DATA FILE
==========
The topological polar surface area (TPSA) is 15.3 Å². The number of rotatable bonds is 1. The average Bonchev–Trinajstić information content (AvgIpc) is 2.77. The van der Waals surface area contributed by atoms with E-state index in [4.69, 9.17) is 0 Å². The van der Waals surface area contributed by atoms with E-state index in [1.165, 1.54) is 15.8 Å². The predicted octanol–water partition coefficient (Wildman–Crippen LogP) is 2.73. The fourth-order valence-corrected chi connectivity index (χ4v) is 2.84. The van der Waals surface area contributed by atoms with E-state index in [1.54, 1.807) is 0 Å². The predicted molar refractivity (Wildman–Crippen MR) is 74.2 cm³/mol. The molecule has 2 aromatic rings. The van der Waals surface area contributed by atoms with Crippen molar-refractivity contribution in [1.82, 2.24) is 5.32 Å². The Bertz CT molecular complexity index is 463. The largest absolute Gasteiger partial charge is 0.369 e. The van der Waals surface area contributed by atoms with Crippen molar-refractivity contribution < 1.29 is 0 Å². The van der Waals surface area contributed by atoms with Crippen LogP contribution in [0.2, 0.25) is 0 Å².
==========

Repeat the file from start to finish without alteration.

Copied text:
The topological polar surface area (TPSA) is 15.3 Å². The number of rotatable bonds is 1. The average Bonchev–Trinajstić information content (AvgIpc) is 2.77. The van der Waals surface area contributed by atoms with E-state index in [4.69, 9.17) is 0 Å². The van der Waals surface area contributed by atoms with E-state index in [1.165, 1.54) is 15.8 Å². The predicted octanol–water partition coefficient (Wildman–Crippen LogP) is 2.73. The fourth-order valence-corrected chi connectivity index (χ4v) is 2.84. The van der Waals surface area contributed by atoms with E-state index in [1.54, 1.807) is 0 Å². The predicted molar refractivity (Wildman–Crippen MR) is 74.2 cm³/mol. The molecule has 2 aromatic rings. The van der Waals surface area contributed by atoms with Crippen molar-refractivity contribution in [1.82, 2.24) is 5.32 Å². The Bertz CT molecular complexity index is 463. The largest absolute Gasteiger partial charge is 0.369 e. The van der Waals surface area contributed by atoms with Crippen molar-refractivity contribution < 1.29 is 0 Å². The van der Waals surface area contributed by atoms with Crippen LogP contribution in [0.2, 0.25) is 0 Å².